Clean Energy Is Beating Oil

Oil prices are low and show no signs of recovering, so it’s not surprising that stocks in the sector have been weak. The Energy Select Sector SPDR ETF (NYSE: XLE), an exchange-traded fund tracking the sector, is down about 5% since the beginning of the year.

Conventional wisdom tells us that cheap oil should make alternative energy sources, like wind and solar power, unattractive. The logic for this argument is simple: Alternative energy is notoriously expensive, and that makes it unattractive when oil is cheap.

But clean energy stocks are defying conventional wisdom. The sector is among the biggest market winners since the beginning of the year. As the chart below shows, the PowerShares WilderHill Clean Energy ETF (NYSE: PBW), which tracks the sector, has been moving steadily higher.

Conventional wisdom tells us that cheap oil should make alternative energy sources unattractive. But clean energy stocks are defying conventional wisdom.

Unlike oil, which is only found in a few regions, clean energy is available around the world. PBW’s holdings show this. The largest holdings include Daqo New Energy Corp. (NYSE: DQ), a Chinese solar cell maker; SunPower Corp. (Nasdaq: SPWR), a U.S.-based provider of solar systems; and Hanwha Q Cells Co. Ltd. (Nasdaq: HQCL), a South Korean solar power company.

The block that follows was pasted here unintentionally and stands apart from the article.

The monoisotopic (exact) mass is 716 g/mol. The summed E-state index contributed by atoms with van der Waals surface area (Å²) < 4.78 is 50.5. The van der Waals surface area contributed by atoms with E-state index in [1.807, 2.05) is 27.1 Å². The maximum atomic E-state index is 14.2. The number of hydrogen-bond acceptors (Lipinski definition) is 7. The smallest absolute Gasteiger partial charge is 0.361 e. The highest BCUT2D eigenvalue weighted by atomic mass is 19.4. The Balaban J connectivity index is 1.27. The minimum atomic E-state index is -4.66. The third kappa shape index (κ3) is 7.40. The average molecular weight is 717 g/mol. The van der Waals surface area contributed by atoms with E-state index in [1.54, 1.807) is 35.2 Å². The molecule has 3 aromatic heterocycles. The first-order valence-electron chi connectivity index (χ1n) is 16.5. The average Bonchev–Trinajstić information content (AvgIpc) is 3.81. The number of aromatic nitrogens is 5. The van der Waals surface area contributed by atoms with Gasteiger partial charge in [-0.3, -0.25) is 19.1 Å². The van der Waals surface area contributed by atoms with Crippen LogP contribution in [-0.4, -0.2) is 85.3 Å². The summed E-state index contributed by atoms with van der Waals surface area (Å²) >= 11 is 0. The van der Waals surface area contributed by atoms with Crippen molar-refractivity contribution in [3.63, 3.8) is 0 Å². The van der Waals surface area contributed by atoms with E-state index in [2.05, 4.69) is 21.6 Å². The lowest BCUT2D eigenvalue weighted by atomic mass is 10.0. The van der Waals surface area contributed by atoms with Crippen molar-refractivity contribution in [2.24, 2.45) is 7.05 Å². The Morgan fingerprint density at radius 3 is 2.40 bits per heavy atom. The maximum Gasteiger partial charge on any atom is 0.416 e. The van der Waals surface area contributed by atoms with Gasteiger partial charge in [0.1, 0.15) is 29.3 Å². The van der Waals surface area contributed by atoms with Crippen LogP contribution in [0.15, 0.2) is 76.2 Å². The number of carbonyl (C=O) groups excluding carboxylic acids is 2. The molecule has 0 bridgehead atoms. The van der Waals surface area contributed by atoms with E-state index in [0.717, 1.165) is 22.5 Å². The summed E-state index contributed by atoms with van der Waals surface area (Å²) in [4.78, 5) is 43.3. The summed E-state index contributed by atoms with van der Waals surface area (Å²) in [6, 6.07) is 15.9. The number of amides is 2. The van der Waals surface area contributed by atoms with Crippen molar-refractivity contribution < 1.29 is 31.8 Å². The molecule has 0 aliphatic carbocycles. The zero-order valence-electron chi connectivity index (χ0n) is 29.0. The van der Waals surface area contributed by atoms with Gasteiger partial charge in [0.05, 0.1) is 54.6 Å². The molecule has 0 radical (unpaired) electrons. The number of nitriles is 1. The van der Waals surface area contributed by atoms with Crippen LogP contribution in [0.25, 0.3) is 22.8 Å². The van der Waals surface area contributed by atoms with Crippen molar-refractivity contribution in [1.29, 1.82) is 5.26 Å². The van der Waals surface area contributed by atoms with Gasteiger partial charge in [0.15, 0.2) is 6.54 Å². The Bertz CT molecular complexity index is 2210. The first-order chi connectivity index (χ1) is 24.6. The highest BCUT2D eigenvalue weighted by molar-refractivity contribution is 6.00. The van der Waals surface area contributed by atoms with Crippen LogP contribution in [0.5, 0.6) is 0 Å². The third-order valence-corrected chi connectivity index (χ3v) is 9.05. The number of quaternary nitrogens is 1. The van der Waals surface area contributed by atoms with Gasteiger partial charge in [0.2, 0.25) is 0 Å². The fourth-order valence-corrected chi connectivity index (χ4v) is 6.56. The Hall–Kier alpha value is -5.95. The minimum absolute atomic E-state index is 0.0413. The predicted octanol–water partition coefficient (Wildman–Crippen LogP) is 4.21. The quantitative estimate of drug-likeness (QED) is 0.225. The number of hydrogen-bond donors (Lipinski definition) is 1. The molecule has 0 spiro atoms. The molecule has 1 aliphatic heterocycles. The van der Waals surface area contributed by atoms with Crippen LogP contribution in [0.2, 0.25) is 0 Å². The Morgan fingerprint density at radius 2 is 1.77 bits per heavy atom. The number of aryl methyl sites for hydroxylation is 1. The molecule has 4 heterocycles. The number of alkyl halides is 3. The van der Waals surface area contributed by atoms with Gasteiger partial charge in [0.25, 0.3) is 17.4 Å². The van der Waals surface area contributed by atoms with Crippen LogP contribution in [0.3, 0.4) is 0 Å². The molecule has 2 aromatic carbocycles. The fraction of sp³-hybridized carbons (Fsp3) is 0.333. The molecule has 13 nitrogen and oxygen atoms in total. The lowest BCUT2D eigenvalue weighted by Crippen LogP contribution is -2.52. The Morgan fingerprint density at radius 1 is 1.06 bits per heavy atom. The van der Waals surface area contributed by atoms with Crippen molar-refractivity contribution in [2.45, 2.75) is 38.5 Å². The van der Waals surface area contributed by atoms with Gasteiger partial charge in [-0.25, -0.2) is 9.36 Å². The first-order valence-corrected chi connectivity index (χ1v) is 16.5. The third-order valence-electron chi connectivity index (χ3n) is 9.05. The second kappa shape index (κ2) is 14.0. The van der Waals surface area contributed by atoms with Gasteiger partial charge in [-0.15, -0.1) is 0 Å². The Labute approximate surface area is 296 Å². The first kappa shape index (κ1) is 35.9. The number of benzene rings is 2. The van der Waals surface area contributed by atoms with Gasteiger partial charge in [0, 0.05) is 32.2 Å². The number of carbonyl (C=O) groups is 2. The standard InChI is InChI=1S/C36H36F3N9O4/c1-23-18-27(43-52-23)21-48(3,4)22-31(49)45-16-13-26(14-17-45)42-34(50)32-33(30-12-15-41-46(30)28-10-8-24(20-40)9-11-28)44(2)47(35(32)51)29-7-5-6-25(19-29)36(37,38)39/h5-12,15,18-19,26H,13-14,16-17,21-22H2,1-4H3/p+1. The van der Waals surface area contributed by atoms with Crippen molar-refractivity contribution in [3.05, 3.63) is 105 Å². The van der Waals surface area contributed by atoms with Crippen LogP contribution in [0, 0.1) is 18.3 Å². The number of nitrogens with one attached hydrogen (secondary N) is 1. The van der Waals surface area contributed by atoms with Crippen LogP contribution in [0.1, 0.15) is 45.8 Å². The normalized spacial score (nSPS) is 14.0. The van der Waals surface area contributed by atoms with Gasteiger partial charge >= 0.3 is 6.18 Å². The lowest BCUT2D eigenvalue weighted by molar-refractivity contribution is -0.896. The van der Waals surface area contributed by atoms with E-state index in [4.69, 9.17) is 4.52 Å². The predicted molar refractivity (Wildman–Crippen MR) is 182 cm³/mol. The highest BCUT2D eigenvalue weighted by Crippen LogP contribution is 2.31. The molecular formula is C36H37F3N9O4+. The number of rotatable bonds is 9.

One reason the sector is defying conventional wisdom is because the conventional wisdom is wrong.

Clean energy is becoming more cost-effective. Wind is now less expensive than natural gas, nuclear energy and coal in some places. Costs of producing solar energy have dropped more than 60% in the past decade. The efficiency of both power sources has increased dramatically over the past few years.

Lower costs and increased efficiency can explain the gains in clean energy stocks. The stock market is forward-looking and seems to be sending the message that wind, solar and other forms of alternative energy are replacing traditional energy sources.

The sector’s performance provides an important lesson for stock market investors. It’s usually more profitable to watch the price action instead of believing conventional wisdom.

Regards,

Michael Carr, CMT
Editor, Peak Velocity Trader

 

 

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